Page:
Emergency Eye Care in Auburn, AL

Eye injuries are often caused by chemicals, foreign objects, or trauma. Sometimes they're simply due to eyelashes or dust, but more serious eye injuries should be taken seriously. Severe injuries should be treated by physicians so that they do not result in damage to the patient's eyesight. Some can even lead to blindness if they are not properly treated.

How Severe is Your Injury?

The feeling that something is in your eye, regardless of the severity of that feeling, is usually the first sign that you may have an eye injury. There are other symptoms that could indicate a serious eye injury:

  • Redness or swelling
  • Eyes not moving in the same direction
  • Blood in the white of the eye
  • Decrease or loss of vision

Don't rub your eyes when you have these symptoms. That could cause even more damage.

Causes of Emergency Eye Injuries

Many different causes could lead to eye injuries:

  • Small foreign objects - Small foreign objects in your eye usually aren't dangerous and can probably be treated at home. However, if you can't seem to fix the problem on your own, seek the help of an eye care professional.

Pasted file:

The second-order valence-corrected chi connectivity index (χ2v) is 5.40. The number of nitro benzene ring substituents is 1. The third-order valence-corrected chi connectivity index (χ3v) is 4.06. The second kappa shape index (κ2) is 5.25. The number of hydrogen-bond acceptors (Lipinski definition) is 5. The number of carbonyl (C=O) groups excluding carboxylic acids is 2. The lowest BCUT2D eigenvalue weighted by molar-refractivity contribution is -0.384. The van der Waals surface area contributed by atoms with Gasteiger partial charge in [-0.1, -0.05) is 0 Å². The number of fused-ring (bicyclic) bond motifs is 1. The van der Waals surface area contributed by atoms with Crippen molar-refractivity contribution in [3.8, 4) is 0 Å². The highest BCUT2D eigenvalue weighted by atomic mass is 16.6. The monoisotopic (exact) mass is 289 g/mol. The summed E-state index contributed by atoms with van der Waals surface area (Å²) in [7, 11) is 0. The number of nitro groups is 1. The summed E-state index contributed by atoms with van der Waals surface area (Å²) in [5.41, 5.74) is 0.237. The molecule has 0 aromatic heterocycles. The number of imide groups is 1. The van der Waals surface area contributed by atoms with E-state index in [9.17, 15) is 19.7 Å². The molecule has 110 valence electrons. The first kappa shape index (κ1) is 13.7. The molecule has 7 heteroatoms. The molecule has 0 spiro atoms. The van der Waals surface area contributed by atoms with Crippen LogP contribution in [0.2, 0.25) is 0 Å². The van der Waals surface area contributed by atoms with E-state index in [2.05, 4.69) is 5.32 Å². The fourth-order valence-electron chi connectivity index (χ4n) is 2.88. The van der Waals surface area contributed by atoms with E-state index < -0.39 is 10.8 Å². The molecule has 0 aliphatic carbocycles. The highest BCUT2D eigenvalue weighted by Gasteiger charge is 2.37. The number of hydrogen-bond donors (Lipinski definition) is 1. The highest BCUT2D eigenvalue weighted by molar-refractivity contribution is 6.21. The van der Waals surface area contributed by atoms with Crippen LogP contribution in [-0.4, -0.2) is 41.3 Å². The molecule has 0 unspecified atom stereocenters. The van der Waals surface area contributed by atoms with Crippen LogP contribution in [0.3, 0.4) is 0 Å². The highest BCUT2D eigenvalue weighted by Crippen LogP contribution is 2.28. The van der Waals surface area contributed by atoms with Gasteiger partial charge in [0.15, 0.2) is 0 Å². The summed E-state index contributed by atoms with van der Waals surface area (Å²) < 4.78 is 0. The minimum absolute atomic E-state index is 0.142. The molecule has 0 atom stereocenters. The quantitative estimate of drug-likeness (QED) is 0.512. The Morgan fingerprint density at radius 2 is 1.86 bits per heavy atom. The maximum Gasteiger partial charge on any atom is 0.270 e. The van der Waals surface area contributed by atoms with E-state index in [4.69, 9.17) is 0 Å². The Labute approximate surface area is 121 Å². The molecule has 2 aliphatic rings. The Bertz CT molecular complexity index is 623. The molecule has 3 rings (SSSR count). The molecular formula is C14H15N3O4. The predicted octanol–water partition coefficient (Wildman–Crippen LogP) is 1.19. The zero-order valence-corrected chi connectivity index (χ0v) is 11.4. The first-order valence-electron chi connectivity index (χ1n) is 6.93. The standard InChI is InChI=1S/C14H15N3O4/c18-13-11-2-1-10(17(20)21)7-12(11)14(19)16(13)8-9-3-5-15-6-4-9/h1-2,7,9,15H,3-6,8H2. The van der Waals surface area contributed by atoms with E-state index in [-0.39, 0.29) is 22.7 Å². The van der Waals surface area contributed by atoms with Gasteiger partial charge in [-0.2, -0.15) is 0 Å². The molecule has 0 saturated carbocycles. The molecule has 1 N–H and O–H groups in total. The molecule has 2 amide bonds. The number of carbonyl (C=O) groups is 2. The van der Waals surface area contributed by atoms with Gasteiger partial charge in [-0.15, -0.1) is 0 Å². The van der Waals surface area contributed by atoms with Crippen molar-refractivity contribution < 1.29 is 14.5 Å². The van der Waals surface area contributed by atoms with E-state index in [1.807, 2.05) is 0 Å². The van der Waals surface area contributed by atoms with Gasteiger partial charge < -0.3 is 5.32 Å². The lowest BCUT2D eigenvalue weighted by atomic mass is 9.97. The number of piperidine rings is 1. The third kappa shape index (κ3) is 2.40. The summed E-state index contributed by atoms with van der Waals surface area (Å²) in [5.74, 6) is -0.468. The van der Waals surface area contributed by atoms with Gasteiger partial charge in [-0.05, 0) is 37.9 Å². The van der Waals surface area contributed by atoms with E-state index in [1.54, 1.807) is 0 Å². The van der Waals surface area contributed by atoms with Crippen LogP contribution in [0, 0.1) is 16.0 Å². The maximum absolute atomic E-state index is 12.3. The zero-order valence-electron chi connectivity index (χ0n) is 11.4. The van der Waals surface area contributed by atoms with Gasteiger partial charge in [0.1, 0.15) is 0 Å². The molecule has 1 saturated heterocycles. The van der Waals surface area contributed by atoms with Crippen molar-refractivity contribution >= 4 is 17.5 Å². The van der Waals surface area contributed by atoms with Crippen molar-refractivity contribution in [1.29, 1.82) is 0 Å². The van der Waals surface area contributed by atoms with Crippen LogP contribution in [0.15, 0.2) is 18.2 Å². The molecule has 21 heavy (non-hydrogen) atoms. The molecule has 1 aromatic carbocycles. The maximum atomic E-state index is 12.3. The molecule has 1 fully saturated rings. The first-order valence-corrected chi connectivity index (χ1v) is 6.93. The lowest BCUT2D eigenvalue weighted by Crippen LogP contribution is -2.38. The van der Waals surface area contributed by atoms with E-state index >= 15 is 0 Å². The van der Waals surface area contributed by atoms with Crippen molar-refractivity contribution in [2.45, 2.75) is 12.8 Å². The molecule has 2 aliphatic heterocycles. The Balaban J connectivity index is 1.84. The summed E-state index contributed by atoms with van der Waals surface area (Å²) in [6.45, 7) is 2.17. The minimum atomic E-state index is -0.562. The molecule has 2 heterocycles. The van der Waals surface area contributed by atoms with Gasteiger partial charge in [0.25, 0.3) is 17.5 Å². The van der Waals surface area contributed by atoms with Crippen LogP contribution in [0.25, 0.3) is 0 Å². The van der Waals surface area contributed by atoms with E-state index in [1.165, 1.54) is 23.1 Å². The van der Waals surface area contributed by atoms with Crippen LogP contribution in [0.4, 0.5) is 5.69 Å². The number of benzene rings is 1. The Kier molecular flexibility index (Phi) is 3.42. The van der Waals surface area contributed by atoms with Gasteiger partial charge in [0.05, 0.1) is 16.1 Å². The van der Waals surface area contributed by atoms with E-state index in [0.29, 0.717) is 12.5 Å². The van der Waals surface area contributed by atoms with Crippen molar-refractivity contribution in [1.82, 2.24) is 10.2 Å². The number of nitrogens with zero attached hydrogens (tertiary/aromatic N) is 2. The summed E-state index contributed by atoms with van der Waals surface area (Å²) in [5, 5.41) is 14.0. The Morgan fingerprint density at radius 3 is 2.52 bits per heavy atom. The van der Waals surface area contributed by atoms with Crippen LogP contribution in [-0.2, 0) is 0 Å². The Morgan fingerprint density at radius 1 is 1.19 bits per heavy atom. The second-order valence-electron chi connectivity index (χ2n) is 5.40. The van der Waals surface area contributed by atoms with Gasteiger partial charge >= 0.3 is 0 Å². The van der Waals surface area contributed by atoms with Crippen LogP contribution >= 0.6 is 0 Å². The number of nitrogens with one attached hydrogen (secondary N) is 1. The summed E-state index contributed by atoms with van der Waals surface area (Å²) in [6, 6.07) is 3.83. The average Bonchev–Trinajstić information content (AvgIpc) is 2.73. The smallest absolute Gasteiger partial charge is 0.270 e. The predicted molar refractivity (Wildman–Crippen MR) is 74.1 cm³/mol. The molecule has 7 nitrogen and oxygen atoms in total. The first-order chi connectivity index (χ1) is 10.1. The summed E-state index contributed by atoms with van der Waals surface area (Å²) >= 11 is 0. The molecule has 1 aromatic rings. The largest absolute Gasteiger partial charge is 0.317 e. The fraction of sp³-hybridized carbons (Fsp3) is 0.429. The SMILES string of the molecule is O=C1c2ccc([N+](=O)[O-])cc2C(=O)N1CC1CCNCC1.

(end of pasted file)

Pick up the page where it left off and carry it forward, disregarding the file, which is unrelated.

Home remedy options:
    • Rinse eye with cool water
    • Blink rapidly
    • Pull down lower eyelid to find object
  • Chemicals - When chemicals get in your eye, you should always seek the help of an eye care professional. However, there are steps that should be taken immediately, even before help is contacted.
    Steps to take immediately after eye contact with chemicals:
    • Rinse eye with water in the sink or shower as soon as possible by turning your head so that the injured eye is lower than the other one
    • Flush eye with water for 15 minutes
    • If you're wearing contact lenses, remove them after 15 minutes
  • Scratches and cuts - If your eyeball gets cut or scratched, you must seek immediate professional help. Don't press on your eye, and immediately go to an emergency room or eye care professional.
  • Physical injuries - If you get punched, elbowed, or hit with an object (like a ball), we recommend seeking an evaluation from an eye care professional. Although physical injuries might seem less severe than the ones listed above, they can result in broken blood vessels, detached retina, or even skull fractures. If the eye takes any severe force, it deserves a medical evaluation.